Here's a no-brainer: Ban smokers from lighting up inside their condos. And not just for the nuisance of secondhand smoke, but also for the very real risk that a carelessly disposed cigarette could spark a tragic fire.
Smokers are on the run, banned from restaurants, bars, offices and a growing list of other public places.
Yet many smokers are still free to light up in condos and apartments, not to mention single-family homes, putting countless others at risk.
But the days in which smokers can light up in condos and apartments may be numbered.
A growing number of condo associations in Greater Boston and across the country are weighing rules that would ban smoking in individual units. The same is true for apartment building owners.
Secondhand smoke is serious - no knock on that argument. However, the risk of fire is an often overlooked reason why smoking should be absolutely unacceptable in multifamily buildings, whether it's a condo development or an apartment complex.
More people die each year in fires sparked by smokers than for any other cause, according to the Centers for Disease Control and Prevention.
That's about a thousand people a year, according to the U.S. Fire Administration. A third of those killed were children of the smokers, while a quarter were neighbors and friends.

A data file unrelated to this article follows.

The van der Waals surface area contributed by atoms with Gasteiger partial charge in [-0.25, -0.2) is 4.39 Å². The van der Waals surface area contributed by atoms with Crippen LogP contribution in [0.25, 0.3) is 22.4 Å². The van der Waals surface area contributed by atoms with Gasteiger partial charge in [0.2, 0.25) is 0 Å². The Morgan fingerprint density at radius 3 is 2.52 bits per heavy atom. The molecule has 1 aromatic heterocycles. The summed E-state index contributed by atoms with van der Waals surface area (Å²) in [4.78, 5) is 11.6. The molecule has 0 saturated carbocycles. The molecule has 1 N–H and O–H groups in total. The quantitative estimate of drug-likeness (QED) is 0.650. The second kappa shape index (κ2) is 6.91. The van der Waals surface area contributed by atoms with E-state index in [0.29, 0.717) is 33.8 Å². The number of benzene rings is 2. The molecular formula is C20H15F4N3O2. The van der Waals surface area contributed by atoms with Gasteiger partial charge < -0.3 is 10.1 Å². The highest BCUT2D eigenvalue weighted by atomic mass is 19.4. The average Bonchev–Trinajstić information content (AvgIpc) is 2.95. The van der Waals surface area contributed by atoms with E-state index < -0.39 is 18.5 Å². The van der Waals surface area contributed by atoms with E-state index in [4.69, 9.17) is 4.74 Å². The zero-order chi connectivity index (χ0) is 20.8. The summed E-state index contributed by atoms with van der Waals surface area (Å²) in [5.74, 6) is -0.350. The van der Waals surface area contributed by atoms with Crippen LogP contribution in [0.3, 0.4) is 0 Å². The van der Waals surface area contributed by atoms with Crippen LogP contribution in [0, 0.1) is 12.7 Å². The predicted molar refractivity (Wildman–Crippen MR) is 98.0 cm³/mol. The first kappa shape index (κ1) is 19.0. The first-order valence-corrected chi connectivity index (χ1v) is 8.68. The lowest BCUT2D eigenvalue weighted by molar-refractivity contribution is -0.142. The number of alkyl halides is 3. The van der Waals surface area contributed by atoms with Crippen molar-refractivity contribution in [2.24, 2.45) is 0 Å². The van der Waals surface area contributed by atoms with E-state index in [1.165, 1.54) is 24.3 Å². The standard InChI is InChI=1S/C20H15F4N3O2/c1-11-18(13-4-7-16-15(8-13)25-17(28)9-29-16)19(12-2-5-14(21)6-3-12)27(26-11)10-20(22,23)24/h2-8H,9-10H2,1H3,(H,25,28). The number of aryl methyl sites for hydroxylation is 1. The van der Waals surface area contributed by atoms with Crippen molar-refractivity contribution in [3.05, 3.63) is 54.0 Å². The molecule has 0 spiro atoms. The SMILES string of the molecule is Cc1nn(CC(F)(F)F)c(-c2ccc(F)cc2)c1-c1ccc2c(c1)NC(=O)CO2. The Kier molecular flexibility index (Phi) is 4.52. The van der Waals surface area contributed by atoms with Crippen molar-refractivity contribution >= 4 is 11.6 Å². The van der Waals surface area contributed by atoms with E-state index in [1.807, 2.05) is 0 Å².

Estimates on property damage are also astronomical - well over a half a billion, according to a 2007 estimate.
So even if you escape with your life you could find main investment - condo - completely ruined.
We don't let people drive without seat belts anymore - there is obviously a well-proven correlation between driving unbelted and dying in a car accident. Nor do we let people drive drunk.
For that matter, more sophisticated fire alarm systems are also mandatory now inside homes, apartments and condos.
So why let smokers light up inside their units, putting not only their own lives, but that of their neighbors, at risk?
OK, it can be a tricky legal area - the legal writ of condo associations is mainly limited to common areas. But some big downtown condo buildings have already rolled out bans and others are likely to follow.
Generally, three-quarters of all members of a condo association have to vote in favor of a ban.
At the very least, condo associations should be required to spell out their rules on smoking so prospective buyers can decide for themselves.
New York Mayor Michael Bloomberg is moving in that direction. Kudos to him.
OK, I cop to being a former smoker, so that may explain my being somewhat over-the-top here.
But I also covered my share of house fires during my younger newspaper days as a beat reporter. It's not great way to go.
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